Carbon Capture and Sequestration: still a multi-billion-dollar boondoggle

This post was adapted from Dakota Resource Council’s blog.

While funding for carbon capture and sequestration is being debated in Washington, the risky technology remains a bad deal for taxpayers and the climate. 

There has been much talk in the news lately about the Democrats’ proposed reconciliation package, the Build Back Better Act. Republicans are unanimously opposed and there are splits within the Democratic party on what priorities to fund and how large the package should be. These debates at the Federal level have the potential to directly affect the energy economy of North Dakota, particularly as it relates to Carbon Capture and Sequestration technology.

CCS… Too good to be true

Carbon Capture and Sequestration (CCS) is the process of capturing man-made CO₂ and permanently preventing its release into the atmosphere by storing the captured CC  underground in geologic formations. On the surface this seems like an innovative technology to help combat climate change— but in reality, CCS is inefficient, expensive, and unreliable. Several studies indicate that CCS drops electrical efficiency by 22% driving up electrical costs for companies and taxpayers alike. CCS projects have cost billions of dollars in public monies but only one coal-powered CCS project remains in the United States. The storage of CO₂ underground is very risky as blowouts can occur releasing the sequestered CO₂ into the atmosphere.  CCS will further prolong the transition to more sustainable forms of energy needed to address the climate crisis.

Tax Credits for risky technology?

Despite the unproven technology of CCS, there is still a push to increase 45Q tax credits for the implementation of CCS technology. Currently, the tax credit is $50 dollars per ton of CO₂ sequestered. There is a talk within the Democratic Caucus of increasing this tax credit to $85 in the reconciliation package. Notably, these tax credits in the Clean Electricity Performance Plan currently only apply to CCS technology operated on natural gas and other manufacturing plants— not coal-fired power plants.


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Joe Manchin (D.WV) loves coal… and that could greatly impact North Dakota and the West:

While the current draft proposal of the Clean Energy Performance plan does not include increasing the tax credits for coal-fired power plants. Senator Joe Manchin, a moderate who has wielded immense influence in the negotiations, has urged Senate Majority leader Chuck Schumer to include coal-fired power plants as part of the increased tax credits. He wrote a memo this summer urging carbon sequestration for coal-fired power plants to qualify for clean energy initiatives.  If coal-fired plants are ultimately included in the 45Q tax credits this will have a major impact on two major CCS initiatives in North Dakota. Rainbow Energy recently purchased the financially challenged Coal Creek station with a promise to retrofit the plant with CCS technology. Project Tundra, a multi-billion dollar project also aims to employ CCS technology on the coal-fired Milton R. Young station.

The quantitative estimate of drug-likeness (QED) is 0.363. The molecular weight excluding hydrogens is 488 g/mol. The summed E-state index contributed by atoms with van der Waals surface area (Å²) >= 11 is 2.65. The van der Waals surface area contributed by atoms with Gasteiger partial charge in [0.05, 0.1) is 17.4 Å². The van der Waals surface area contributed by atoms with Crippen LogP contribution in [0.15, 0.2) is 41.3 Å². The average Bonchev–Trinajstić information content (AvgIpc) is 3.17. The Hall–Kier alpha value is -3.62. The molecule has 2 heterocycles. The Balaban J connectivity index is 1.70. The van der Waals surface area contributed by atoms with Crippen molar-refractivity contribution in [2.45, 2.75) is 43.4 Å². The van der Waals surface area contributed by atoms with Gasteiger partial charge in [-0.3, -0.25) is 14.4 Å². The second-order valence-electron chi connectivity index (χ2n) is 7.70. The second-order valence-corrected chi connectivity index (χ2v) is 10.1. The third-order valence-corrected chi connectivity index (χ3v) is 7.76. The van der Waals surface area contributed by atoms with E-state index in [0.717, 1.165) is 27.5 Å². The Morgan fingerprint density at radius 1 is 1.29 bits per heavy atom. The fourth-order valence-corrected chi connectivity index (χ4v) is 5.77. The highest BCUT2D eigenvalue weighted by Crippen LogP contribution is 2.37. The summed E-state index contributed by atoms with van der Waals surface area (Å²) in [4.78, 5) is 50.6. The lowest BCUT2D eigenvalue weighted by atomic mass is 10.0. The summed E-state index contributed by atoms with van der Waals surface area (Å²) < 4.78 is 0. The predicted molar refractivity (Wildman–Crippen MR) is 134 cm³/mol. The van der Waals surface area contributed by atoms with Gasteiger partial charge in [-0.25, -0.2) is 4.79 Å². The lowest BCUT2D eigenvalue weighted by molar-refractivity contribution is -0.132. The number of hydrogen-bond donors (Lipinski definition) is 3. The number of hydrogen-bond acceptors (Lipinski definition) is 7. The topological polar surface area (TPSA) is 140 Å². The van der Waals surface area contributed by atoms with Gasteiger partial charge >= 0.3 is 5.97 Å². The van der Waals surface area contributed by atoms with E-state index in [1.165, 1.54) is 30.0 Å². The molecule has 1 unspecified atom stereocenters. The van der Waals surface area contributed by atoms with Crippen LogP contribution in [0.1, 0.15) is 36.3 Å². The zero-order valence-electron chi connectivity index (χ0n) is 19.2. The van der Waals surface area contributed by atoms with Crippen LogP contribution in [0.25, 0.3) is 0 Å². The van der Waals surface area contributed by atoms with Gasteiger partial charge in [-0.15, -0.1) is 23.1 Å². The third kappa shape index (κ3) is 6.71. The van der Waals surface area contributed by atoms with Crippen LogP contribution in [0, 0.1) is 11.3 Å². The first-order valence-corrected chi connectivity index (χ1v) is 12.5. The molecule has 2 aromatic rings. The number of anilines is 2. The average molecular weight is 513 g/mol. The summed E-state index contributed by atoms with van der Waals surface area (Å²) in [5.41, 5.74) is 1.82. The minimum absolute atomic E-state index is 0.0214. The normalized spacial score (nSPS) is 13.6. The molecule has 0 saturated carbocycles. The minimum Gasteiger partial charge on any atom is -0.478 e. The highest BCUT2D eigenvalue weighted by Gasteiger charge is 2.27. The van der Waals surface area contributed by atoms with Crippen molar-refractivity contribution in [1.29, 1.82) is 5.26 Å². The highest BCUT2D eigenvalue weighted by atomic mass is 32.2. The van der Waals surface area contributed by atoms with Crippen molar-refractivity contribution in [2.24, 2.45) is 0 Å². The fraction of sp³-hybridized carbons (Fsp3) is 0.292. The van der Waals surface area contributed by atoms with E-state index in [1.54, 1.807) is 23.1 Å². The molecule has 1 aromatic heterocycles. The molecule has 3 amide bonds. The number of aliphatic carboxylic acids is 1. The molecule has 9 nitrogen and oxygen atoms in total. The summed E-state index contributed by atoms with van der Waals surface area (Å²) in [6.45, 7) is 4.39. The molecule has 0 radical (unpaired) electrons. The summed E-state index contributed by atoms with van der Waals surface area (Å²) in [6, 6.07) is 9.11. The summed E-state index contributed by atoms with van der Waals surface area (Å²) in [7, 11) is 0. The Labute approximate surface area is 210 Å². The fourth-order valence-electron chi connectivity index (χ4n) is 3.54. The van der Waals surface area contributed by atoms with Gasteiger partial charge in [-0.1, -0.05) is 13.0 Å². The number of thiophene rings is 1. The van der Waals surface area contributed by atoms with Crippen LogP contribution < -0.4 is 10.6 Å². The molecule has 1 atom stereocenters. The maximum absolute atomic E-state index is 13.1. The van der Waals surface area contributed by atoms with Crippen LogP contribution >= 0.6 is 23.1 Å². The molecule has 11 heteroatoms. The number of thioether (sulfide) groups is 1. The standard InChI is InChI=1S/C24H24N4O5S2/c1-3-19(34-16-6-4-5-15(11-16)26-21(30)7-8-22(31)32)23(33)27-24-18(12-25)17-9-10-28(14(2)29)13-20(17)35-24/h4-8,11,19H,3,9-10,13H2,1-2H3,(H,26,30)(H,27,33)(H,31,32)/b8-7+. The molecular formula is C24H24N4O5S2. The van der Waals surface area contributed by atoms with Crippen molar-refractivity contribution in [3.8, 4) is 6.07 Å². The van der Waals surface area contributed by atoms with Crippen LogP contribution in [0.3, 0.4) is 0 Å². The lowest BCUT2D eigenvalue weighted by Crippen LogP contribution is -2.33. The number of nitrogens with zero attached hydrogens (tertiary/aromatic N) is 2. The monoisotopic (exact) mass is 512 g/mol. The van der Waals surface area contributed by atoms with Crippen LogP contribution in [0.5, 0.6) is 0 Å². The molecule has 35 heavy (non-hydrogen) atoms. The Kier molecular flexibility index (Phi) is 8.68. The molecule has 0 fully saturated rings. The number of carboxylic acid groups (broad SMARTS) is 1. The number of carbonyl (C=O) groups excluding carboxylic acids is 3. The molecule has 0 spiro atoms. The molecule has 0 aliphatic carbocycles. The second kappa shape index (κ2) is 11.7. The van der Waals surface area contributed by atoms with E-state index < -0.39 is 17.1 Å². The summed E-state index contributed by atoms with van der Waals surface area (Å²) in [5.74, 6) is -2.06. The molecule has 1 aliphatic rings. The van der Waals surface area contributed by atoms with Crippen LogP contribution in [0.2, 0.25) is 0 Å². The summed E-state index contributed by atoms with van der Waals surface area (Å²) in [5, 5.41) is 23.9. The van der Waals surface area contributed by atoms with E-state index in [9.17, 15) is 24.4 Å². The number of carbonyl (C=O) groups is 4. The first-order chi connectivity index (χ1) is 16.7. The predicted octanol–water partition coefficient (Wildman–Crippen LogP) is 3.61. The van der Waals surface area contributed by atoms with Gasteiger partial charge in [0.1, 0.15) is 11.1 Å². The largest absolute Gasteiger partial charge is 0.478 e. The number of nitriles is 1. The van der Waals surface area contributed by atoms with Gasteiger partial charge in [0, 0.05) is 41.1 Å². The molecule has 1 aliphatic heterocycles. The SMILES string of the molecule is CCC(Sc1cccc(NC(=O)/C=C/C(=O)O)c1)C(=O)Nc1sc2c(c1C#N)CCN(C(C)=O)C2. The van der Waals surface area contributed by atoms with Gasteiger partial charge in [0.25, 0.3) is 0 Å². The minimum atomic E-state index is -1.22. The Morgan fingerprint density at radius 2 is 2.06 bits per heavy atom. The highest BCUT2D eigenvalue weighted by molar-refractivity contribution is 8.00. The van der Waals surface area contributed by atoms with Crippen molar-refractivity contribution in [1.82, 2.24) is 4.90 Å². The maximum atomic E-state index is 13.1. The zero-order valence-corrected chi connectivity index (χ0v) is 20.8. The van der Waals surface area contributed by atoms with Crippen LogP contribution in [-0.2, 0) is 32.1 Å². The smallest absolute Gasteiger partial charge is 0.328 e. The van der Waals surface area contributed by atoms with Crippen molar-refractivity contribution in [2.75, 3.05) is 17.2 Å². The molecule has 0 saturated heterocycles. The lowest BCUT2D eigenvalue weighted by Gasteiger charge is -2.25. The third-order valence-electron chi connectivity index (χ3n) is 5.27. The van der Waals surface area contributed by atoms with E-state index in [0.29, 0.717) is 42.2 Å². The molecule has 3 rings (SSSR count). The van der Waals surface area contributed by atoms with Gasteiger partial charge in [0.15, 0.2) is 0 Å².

Are Taxpayers on the hook for financing these projects?

coal CCS

Financing for these projects has been a challenge. Both projects cost billions of dollars and investors are being asked to fund an unproven technology that further delays the transition to renewable energy. There is little appetite within the corporate sector to invest in coal as many companies aim to transition to more renewable forms of energy. In a recent interview, David Solomon, Chairman and CEO of investment bank Goldman Sachs said, “You know, the reality that I think that we all have to accept – the institutional capital world is done with coal.”  

The Bank of North Dakota declined a request to loan project Tundra $250 million citing the terms of the investment as far too risky. In response, North Dakota legislatures wrote a bill to give $250 million to the state for lending with the assurance the legislature would provide reimbursements so the bank wouldn’t assume liability. Lawmakers have admitted that the cost of reimbursement would likely fall on taxpayers if Minnkota were unable to pay their debts due to Project Tundra being a failure. While financing for these projects is risky and many investors are hesitant, there is one constant that has been repeatedly stressed: 45Q tax credits are essential to the longevity and success of these companies’ CCS projects.

Where do we go from here?

It is amazing how debates at the Federal level can have major implications for the energy economy of North Dakota. Democratic support for CCS illustrates that the fight for a Just Transition is not strictly a partisan issue. It is essential to ensure the public is informed about the risks associated with CCS and that the public is also aware technical fixes cannot save the coal industry within North Dakota. DRC and WORC will be closely watching the reconciliation package and will continue to support economic investment to diversify Coal Communities and to promote a just transition.

TAKE ACTION: Demand that our leaders in DC commit to this historic investment in our future. The Build Back Better Act will provide $555 Billion into the effort to address the climate crisis, expand renewable energy, and implement fiscal reforms to hold the fossil fuel industry accountable. Tell the Senate to pass the Build Back Better Act without delay. 


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